Image: US Dept of Transportation
Blog Editor’s Note: The author is President of the RNT Foundation.
Reading her biography, you might not think that Jennifer Wexton, U.S. Representative for Virginia’s Tenth District, would be very connected to technology issues. As an attorney and government leader, she has spent a lot of time advocating for families, veterans and federal workers.
Yet she is also co-founder of the Congressional Task Force on Digital Citizenship and has become an advocate for protecting the nation’s vital positioning, navigation and timing (PNT) services.
“We all use GPS every day whether we know it or not, and we need to ensure it stays the gold standard for satellite navigation,” she said. “But as the National Security Council said last year, it has become a single point of failure for America. So much of our critical infrastructure depends on GPS, from the navigation apps on our phones to the military to our financial and energy sectors, and it is past time that we address its critical vulnerabilities and develop and implement reliable backup technologies.”
Wexton says that she has been aware of and concerned about the issue almost since the day she took her seat in Congress.
“I am a member of the House Appropriations subcommittee that oversees funding for the Department of Transportation, and civil GPS and PNT issues fall squarely in DOT’s jurisdiction,” she said. “In 2018, Congress passed a law requiring DOT to ensure we have a backup for GPS, and we updated that law earlier this year to ensure that all appropriate types of technologies are included in this effort. I don’t know how we can be comfortable with autonomous drones and self-driving cars if we don’t have technologies in place to support and back up GPS. They are certainly available.”
The fact that her district includes a huge swath of Virginia’s high-tech corridor has added to her knowledge of the problem and range of possible solutions. In addition to many big names in technology and government contracting, several smaller companies focusing on resilient PNT have offices in her district. These include Echo Ridge, Hellen Systems, Satelles and UrsaNav. All four participated in the Department of Transportation’s Complementary PNT and GPS Backup Technologies Demonstration.
Adding to her concern are increasing threats to GPS satellites and signals. At a recent hearing with DOT Secretary Pete Buttigieg, she mentioned Russia’s anti-satellite tests and ongoing GPS jamming in Ukraine as examples.
“And that might not even be the worst of it,” she later said. “We need to be cognizant of Chinese capabilities in cyber and in space. They have shown how they can physically grab one satellite with another and toss it out of orbit.”
At the hearing, she gently prodded Secretary Buttigieg about DOT’s progress toward protecting the nation.
“…in the FY-22 Omnibus we created a program which is housed at DOT and provided $15M to help develop the needed requirements and standards and conduct additional testing. […] How’s it going?”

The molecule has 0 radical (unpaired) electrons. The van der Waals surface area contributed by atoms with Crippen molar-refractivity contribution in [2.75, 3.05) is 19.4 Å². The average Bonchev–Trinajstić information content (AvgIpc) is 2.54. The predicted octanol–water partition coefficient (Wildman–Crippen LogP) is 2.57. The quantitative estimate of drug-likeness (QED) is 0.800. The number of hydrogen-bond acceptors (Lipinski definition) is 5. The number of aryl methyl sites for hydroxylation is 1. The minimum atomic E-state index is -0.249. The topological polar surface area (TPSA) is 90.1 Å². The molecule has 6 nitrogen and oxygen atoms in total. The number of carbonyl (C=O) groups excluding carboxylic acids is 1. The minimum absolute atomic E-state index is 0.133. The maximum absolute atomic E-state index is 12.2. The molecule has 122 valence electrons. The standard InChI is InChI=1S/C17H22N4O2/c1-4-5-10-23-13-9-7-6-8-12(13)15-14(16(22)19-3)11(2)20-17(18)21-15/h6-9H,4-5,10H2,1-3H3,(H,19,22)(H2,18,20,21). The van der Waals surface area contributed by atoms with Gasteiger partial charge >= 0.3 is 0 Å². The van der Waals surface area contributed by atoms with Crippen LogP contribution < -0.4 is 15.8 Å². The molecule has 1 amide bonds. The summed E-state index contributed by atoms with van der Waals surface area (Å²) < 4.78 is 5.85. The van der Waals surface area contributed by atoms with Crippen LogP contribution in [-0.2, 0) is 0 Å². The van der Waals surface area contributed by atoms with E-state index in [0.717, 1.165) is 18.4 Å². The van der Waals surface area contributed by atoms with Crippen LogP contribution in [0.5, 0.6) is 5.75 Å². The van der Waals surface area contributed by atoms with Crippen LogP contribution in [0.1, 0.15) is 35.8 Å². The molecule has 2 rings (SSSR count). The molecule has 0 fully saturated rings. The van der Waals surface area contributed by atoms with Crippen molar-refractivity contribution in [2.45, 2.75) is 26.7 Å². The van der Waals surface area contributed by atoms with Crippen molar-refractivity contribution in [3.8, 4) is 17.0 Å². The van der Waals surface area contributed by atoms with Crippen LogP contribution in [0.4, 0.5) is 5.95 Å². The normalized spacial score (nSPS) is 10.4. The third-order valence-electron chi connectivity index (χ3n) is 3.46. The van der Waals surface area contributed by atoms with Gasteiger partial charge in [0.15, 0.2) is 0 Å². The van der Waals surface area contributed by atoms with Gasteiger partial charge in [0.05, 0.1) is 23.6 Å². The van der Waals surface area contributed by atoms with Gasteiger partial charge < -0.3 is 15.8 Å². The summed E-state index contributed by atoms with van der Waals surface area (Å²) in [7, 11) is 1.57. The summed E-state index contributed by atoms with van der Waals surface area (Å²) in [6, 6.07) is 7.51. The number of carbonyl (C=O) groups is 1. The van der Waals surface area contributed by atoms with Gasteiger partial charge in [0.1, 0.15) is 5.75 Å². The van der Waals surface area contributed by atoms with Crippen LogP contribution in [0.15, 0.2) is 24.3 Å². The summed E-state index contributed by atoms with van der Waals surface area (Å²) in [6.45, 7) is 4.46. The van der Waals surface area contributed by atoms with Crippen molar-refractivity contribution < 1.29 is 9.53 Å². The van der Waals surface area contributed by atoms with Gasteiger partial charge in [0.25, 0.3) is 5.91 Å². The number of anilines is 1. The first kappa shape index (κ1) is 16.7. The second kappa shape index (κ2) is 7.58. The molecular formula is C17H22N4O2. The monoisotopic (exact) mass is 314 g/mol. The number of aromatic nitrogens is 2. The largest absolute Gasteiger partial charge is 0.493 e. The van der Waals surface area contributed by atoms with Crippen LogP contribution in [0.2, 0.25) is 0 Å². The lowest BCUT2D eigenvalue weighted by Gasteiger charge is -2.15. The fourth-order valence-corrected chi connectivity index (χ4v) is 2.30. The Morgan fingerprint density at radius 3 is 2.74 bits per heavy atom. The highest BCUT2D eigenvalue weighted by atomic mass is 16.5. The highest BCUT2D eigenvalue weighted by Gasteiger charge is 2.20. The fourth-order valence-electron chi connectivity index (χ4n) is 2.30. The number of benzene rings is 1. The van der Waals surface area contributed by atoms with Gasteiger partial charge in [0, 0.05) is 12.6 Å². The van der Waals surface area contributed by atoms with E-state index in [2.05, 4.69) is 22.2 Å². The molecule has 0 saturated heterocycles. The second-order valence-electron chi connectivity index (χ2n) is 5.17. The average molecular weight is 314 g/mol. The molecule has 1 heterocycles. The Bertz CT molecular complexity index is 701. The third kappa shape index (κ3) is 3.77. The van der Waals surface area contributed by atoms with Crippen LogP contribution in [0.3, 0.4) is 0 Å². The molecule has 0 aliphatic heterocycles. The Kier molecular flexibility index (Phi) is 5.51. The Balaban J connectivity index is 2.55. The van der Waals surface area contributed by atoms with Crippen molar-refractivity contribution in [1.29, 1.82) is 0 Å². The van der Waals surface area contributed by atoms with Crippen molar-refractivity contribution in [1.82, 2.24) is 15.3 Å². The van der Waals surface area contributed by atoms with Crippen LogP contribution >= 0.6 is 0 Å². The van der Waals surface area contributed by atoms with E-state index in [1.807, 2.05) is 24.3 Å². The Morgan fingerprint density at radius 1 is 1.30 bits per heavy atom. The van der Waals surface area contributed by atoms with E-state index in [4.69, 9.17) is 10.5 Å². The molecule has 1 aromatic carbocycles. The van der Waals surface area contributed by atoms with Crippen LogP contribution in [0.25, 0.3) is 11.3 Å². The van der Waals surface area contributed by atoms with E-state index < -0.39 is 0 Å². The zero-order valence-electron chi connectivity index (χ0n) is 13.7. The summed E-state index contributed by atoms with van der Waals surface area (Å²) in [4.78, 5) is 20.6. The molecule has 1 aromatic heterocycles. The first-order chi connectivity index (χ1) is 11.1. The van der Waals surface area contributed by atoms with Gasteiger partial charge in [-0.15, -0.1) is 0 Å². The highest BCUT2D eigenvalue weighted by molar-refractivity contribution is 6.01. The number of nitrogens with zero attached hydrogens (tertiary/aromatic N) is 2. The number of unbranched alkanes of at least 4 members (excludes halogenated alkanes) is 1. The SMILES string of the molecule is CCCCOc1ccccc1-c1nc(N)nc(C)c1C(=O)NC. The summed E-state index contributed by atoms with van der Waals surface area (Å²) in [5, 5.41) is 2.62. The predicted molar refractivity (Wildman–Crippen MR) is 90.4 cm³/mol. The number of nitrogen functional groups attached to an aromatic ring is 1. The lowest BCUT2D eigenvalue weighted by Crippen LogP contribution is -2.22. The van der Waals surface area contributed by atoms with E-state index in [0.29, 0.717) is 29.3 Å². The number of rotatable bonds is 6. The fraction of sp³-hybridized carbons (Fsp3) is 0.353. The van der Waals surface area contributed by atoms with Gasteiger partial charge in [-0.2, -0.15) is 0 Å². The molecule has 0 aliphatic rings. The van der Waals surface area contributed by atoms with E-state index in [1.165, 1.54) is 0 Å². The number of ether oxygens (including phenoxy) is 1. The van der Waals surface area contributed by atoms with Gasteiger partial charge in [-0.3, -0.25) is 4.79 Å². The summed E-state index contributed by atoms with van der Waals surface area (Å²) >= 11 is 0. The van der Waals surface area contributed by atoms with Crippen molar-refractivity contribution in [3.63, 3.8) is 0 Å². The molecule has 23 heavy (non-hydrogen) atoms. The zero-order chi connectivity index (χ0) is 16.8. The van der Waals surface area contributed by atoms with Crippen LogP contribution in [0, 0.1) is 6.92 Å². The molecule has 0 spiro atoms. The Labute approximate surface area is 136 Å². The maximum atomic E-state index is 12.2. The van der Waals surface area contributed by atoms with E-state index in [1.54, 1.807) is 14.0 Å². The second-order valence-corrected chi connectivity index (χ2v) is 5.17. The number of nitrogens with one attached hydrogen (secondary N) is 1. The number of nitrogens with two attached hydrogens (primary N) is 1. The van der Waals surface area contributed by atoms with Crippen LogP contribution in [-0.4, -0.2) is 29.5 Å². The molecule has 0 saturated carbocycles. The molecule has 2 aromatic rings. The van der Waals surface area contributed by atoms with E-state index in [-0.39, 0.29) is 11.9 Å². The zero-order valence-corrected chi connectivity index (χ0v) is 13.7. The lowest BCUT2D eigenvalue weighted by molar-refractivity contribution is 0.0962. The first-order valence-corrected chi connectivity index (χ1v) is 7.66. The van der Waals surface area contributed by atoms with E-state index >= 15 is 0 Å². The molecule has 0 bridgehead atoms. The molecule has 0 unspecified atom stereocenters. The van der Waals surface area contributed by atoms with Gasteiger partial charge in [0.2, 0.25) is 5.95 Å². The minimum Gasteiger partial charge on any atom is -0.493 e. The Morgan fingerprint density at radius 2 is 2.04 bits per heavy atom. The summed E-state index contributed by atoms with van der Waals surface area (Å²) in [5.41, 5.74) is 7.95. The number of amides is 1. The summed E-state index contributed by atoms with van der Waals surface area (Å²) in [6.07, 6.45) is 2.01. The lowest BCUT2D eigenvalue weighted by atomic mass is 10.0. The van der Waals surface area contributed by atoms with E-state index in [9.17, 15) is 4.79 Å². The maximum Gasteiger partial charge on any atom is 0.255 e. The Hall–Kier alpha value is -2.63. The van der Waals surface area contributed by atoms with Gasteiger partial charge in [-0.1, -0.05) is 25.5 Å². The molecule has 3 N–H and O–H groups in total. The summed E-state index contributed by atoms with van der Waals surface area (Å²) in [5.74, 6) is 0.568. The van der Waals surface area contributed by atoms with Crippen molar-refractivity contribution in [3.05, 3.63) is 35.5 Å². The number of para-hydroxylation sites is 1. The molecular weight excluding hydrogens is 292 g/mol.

Buttigieg temporized saying the department was working on the Congressional tasking in the appropriation with the funding available. That tasking focused on testing and developing standards as opposed to contracting for signals to begin making one or more alternatives to GPS widely available for adoption.
Funding for such an effort has been problematic since a 2018 law required DOT to establish a timing backup for GPS. Administrations have justified inaction by saying that Congress had not funded the effort. Yet hill staff report that for several years administration representatives vigorously opposed any funding at all during annual budget development negotiations. The $15M to establish the program within DOT this fiscal year, which Wexton supported, was the first time any allocation had been made.
Rep. Wexton is also a big supporter of GPS modernization. “GPS is the gold standard for satellite navigation and America’s gift to the world,” she said. “We have to continually modernize it to support both military and civil uses. That’s a no-brainer.”
She also sees deploying alternative timing and navigation systems a step to making GPS more secure. “Unlike the Russians and Chinese, we don’t have one or more systems widely deployed domestically if GPS is unavailable for some reason. This makes GPS satellites and signals prime targets for our adversaries, terrorists, and criminals. Having one or more alternatives will create redundancy and make GPS a much less attractive target.”
Providing one or more alternatives that could be widely adopted could be a relatively inexpensive proposition for the government, certainly when compared to the cost for GPS. More than $2 billion was appropriated for GPS operations and modernization this year. Industry sources estimate that contracts for the suite of alternative PNT sources described in the 2021 DOT report would cost a small percentage of that.
Dana A. Goward is President of the Resilient Navigation and Timing Foundation.